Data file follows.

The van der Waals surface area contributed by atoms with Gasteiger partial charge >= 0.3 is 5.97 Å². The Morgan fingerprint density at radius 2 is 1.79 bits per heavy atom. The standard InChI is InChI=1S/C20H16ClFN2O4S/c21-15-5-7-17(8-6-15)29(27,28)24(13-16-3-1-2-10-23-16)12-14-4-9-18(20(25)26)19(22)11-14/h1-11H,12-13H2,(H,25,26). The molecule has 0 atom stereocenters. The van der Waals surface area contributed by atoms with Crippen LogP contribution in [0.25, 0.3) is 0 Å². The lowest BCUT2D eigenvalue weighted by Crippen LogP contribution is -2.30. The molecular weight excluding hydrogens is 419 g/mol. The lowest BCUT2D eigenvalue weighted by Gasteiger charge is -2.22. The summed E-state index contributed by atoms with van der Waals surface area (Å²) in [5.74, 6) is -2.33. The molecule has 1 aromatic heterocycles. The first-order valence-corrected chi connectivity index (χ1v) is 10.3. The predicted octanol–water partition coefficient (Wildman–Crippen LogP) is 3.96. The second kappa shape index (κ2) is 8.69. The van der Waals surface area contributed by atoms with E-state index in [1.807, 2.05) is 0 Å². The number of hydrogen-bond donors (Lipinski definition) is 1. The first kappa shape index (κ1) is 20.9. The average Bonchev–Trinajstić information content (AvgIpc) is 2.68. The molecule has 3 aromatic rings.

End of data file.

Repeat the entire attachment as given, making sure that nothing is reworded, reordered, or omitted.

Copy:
The van der Waals surface area contributed by atoms with Gasteiger partial charge >= 0.3 is 5.97 Å². The Morgan fingerprint density at radius 2 is 1.79 bits per heavy atom. The standard InChI is InChI=1S/C20H16ClFN2O4S/c21-15-5-7-17(8-6-15)29(27,28)24(13-16-3-1-2-10-23-16)12-14-4-9-18(20(25)26)19(22)11-14/h1-11H,12-13H2,(H,25,26). The molecule has 0 atom stereocenters. The van der Waals surface area contributed by atoms with Crippen LogP contribution in [0.25, 0.3) is 0 Å². The lowest BCUT2D eigenvalue weighted by Crippen LogP contribution is -2.30. The molecular weight excluding hydrogens is 419 g/mol. The lowest BCUT2D eigenvalue weighted by Gasteiger charge is -2.22. The summed E-state index contributed by atoms with van der Waals surface area (Å²) in [5.74, 6) is -2.33. The molecule has 1 aromatic heterocycles. The first-order valence-corrected chi connectivity index (χ1v) is 10.3. The predicted octanol–water partition coefficient (Wildman–Crippen LogP) is 3.96. The second kappa shape index (κ2) is 8.69. The van der Waals surface area contributed by atoms with E-state index in [1.807, 2.05) is 0 Å². The number of hydrogen-bond donors (Lipinski definition) is 1. The first kappa shape index (κ1) is 20.9. The average Bonchev–Trinajstić information content (AvgIpc) is 2.68. The molecule has 3 aromatic rings.